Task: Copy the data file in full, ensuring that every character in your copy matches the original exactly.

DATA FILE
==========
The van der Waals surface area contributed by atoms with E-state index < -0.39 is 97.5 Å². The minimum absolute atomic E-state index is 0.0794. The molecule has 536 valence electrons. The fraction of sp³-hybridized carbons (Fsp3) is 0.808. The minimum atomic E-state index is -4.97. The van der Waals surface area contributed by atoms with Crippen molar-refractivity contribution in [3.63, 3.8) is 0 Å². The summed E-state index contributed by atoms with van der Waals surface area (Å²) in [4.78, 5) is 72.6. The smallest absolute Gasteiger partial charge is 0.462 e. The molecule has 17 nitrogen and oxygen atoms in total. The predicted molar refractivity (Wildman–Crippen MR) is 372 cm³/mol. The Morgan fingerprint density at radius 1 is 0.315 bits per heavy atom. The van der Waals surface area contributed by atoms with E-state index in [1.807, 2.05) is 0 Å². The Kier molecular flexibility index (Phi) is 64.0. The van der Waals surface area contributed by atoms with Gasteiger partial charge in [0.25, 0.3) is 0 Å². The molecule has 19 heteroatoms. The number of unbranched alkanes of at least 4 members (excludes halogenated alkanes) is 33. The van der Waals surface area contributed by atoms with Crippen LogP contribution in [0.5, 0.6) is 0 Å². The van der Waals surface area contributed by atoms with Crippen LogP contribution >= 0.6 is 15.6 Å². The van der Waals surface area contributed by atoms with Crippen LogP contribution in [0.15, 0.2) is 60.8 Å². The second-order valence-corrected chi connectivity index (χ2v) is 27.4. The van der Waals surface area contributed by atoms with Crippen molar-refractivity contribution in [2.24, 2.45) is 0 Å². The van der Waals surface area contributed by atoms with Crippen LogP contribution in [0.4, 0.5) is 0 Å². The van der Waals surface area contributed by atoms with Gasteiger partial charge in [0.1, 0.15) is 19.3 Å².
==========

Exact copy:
The van der Waals surface area contributed by atoms with E-state index < -0.39 is 97.5 Å². The minimum absolute atomic E-state index is 0.0794. The molecule has 536 valence electrons. The fraction of sp³-hybridized carbons (Fsp3) is 0.808. The minimum atomic E-state index is -4.97. The van der Waals surface area contributed by atoms with Crippen molar-refractivity contribution in [3.63, 3.8) is 0 Å². The summed E-state index contributed by atoms with van der Waals surface area (Å²) in [4.78, 5) is 72.6. The smallest absolute Gasteiger partial charge is 0.462 e. The molecule has 17 nitrogen and oxygen atoms in total. The predicted molar refractivity (Wildman–Crippen MR) is 372 cm³/mol. The Morgan fingerprint density at radius 1 is 0.315 bits per heavy atom. The van der Waals surface area contributed by atoms with E-state index in [1.807, 2.05) is 0 Å². The Kier molecular flexibility index (Phi) is 64.0. The van der Waals surface area contributed by atoms with Gasteiger partial charge in [0.25, 0.3) is 0 Å². The molecule has 19 heteroatoms. The number of unbranched alkanes of at least 4 members (excludes halogenated alkanes) is 33. The van der Waals surface area contributed by atoms with Crippen LogP contribution in [0.5, 0.6) is 0 Å². The van der Waals surface area contributed by atoms with Crippen LogP contribution >= 0.6 is 15.6 Å². The van der Waals surface area contributed by atoms with Crippen LogP contribution in [0.15, 0.2) is 60.8 Å². The second-order valence-corrected chi connectivity index (χ2v) is 27.4. The van der Waals surface area contributed by atoms with Crippen molar-refractivity contribution in [2.24, 2.45) is 0 Å². The van der Waals surface area contributed by atoms with Crippen LogP contribution in [0.4, 0.5) is 0 Å². The van der Waals surface area contributed by atoms with Gasteiger partial charge in [0.1, 0.15) is 19.3 Å².